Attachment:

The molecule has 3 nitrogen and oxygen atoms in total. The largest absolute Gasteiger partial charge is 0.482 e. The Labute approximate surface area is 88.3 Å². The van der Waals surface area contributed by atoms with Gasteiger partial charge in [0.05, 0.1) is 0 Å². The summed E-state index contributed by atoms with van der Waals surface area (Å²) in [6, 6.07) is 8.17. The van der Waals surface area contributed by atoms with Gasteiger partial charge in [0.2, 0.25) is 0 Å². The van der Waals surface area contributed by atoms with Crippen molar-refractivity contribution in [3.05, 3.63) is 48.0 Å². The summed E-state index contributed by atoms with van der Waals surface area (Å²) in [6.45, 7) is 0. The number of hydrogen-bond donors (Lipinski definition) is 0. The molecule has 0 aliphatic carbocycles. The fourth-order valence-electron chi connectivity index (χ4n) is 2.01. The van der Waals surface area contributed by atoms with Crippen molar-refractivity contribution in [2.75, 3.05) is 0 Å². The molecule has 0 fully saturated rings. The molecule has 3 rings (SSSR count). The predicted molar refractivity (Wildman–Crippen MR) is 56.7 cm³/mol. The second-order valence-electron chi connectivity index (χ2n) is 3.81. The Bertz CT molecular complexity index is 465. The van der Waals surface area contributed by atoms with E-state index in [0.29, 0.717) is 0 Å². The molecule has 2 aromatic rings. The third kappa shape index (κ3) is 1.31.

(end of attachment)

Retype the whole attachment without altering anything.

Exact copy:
The molecule has 3 nitrogen and oxygen atoms in total. The largest absolute Gasteiger partial charge is 0.482 e. The Labute approximate surface area is 88.3 Å². The van der Waals surface area contributed by atoms with Gasteiger partial charge in [0.05, 0.1) is 0 Å². The summed E-state index contributed by atoms with van der Waals surface area (Å²) in [6, 6.07) is 8.17. The van der Waals surface area contributed by atoms with Gasteiger partial charge in [0.2, 0.25) is 0 Å². The van der Waals surface area contributed by atoms with Crippen molar-refractivity contribution in [3.05, 3.63) is 48.0 Å². The summed E-state index contributed by atoms with van der Waals surface area (Å²) in [6.45, 7) is 0. The number of hydrogen-bond donors (Lipinski definition) is 0. The molecule has 0 aliphatic carbocycles. The fourth-order valence-electron chi connectivity index (χ4n) is 2.01. The van der Waals surface area contributed by atoms with Crippen molar-refractivity contribution in [2.75, 3.05) is 0 Å². The molecule has 0 fully saturated rings. The molecule has 3 rings (SSSR count). The predicted molar refractivity (Wildman–Crippen MR) is 56.7 cm³/mol. The second-order valence-electron chi connectivity index (χ2n) is 3.81. The Bertz CT molecular complexity index is 465. The van der Waals surface area contributed by atoms with E-state index in [0.29, 0.717) is 0 Å². The molecule has 2 aromatic rings. The third kappa shape index (κ3) is 1.31.